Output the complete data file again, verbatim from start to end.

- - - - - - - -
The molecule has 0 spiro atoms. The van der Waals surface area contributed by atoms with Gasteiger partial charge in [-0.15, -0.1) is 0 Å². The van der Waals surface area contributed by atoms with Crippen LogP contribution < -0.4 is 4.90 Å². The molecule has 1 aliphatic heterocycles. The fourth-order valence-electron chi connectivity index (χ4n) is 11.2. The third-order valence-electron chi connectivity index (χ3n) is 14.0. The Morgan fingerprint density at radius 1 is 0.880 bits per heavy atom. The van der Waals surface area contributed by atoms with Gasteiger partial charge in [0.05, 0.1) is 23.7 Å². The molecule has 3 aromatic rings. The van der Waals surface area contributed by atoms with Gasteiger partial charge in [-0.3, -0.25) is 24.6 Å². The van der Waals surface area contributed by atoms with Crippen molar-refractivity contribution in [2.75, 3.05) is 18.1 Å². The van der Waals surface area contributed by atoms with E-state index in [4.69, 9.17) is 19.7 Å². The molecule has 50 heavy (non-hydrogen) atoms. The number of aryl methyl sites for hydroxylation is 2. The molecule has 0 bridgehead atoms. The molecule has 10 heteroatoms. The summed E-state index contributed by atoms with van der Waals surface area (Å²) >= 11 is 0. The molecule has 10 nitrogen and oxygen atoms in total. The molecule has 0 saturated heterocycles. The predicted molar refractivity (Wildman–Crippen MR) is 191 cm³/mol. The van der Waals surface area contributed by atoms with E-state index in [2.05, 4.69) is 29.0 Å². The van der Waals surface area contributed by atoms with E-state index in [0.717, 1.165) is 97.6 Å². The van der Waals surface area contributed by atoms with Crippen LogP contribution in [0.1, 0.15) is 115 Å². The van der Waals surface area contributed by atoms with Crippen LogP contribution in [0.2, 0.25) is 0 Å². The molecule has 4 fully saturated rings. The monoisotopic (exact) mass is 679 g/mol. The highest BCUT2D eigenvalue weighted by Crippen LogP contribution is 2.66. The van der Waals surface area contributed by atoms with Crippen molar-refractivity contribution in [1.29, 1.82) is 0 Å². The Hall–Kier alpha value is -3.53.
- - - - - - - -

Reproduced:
The molecule has 0 spiro atoms. The van der Waals surface area contributed by atoms with Gasteiger partial charge in [-0.15, -0.1) is 0 Å². The van der Waals surface area contributed by atoms with Crippen LogP contribution < -0.4 is 4.90 Å². The molecule has 1 aliphatic heterocycles. The fourth-order valence-electron chi connectivity index (χ4n) is 11.2. The third-order valence-electron chi connectivity index (χ3n) is 14.0. The Morgan fingerprint density at radius 1 is 0.880 bits per heavy atom. The van der Waals surface area contributed by atoms with Gasteiger partial charge in [0.05, 0.1) is 23.7 Å². The molecule has 3 aromatic rings. The van der Waals surface area contributed by atoms with Gasteiger partial charge in [-0.3, -0.25) is 24.6 Å². The van der Waals surface area contributed by atoms with Crippen molar-refractivity contribution in [2.75, 3.05) is 18.1 Å². The van der Waals surface area contributed by atoms with E-state index in [4.69, 9.17) is 19.7 Å². The molecule has 50 heavy (non-hydrogen) atoms. The number of aryl methyl sites for hydroxylation is 2. The molecule has 0 bridgehead atoms. The molecule has 10 heteroatoms. The summed E-state index contributed by atoms with van der Waals surface area (Å²) >= 11 is 0. The molecule has 10 nitrogen and oxygen atoms in total. The molecule has 0 saturated heterocycles. The predicted molar refractivity (Wildman–Crippen MR) is 191 cm³/mol. The van der Waals surface area contributed by atoms with E-state index in [2.05, 4.69) is 29.0 Å². The van der Waals surface area contributed by atoms with E-state index in [0.717, 1.165) is 97.6 Å². The van der Waals surface area contributed by atoms with Crippen LogP contribution in [0.1, 0.15) is 115 Å². The van der Waals surface area contributed by atoms with Crippen LogP contribution in [0.2, 0.25) is 0 Å². The molecule has 4 fully saturated rings. The monoisotopic (exact) mass is 679 g/mol. The highest BCUT2D eigenvalue weighted by Crippen LogP contribution is 2.66. The van der Waals surface area contributed by atoms with Crippen molar-refractivity contribution in [1.29, 1.82) is 0 Å². The Hall–Kier alpha value is -3.53.